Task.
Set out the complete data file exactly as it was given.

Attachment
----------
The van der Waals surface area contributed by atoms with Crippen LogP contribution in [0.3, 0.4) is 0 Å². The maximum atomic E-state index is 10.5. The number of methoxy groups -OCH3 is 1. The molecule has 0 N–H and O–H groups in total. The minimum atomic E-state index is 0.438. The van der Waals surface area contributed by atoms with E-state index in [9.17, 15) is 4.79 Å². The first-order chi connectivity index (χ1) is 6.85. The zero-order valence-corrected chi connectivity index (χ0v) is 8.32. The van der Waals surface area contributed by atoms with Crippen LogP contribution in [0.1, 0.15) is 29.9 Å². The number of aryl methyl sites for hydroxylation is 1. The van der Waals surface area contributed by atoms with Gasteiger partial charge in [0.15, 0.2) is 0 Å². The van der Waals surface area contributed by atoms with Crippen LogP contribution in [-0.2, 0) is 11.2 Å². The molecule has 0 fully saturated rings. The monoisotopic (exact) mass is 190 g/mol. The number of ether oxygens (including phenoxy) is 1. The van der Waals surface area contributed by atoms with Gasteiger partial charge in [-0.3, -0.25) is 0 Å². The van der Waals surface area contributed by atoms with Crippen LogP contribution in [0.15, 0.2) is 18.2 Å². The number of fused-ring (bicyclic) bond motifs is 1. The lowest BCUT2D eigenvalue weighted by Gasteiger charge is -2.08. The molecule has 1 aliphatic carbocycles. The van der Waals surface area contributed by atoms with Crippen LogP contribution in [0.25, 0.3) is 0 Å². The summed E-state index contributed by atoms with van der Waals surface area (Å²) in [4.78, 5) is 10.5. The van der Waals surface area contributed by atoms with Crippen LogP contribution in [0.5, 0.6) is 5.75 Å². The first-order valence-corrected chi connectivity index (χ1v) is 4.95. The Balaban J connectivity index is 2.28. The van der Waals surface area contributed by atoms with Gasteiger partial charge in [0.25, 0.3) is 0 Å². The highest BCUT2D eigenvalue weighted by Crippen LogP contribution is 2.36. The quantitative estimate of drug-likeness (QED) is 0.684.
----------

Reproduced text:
The van der Waals surface area contributed by atoms with Crippen LogP contribution in [0.3, 0.4) is 0 Å². The maximum atomic E-state index is 10.5. The number of methoxy groups -OCH3 is 1. The molecule has 0 N–H and O–H groups in total. The minimum atomic E-state index is 0.438. The van der Waals surface area contributed by atoms with E-state index in [9.17, 15) is 4.79 Å². The first-order chi connectivity index (χ1) is 6.85. The zero-order valence-corrected chi connectivity index (χ0v) is 8.32. The van der Waals surface area contributed by atoms with Crippen LogP contribution in [0.1, 0.15) is 29.9 Å². The number of aryl methyl sites for hydroxylation is 1. The van der Waals surface area contributed by atoms with Gasteiger partial charge in [0.15, 0.2) is 0 Å². The van der Waals surface area contributed by atoms with Crippen LogP contribution in [-0.2, 0) is 11.2 Å². The molecule has 0 fully saturated rings. The monoisotopic (exact) mass is 190 g/mol. The number of ether oxygens (including phenoxy) is 1. The van der Waals surface area contributed by atoms with Gasteiger partial charge in [-0.3, -0.25) is 0 Å². The van der Waals surface area contributed by atoms with Crippen LogP contribution in [0.15, 0.2) is 18.2 Å². The number of fused-ring (bicyclic) bond motifs is 1. The lowest BCUT2D eigenvalue weighted by Gasteiger charge is -2.08. The molecule has 1 aliphatic carbocycles. The van der Waals surface area contributed by atoms with Crippen LogP contribution in [0.25, 0.3) is 0 Å². The summed E-state index contributed by atoms with van der Waals surface area (Å²) in [4.78, 5) is 10.5. The van der Waals surface area contributed by atoms with Crippen LogP contribution in [0.5, 0.6) is 5.75 Å². The first-order valence-corrected chi connectivity index (χ1v) is 4.95. The Balaban J connectivity index is 2.28. The van der Waals surface area contributed by atoms with Gasteiger partial charge in [0.25, 0.3) is 0 Å². The highest BCUT2D eigenvalue weighted by Crippen LogP contribution is 2.36. The quantitative estimate of drug-likeness (QED) is 0.684.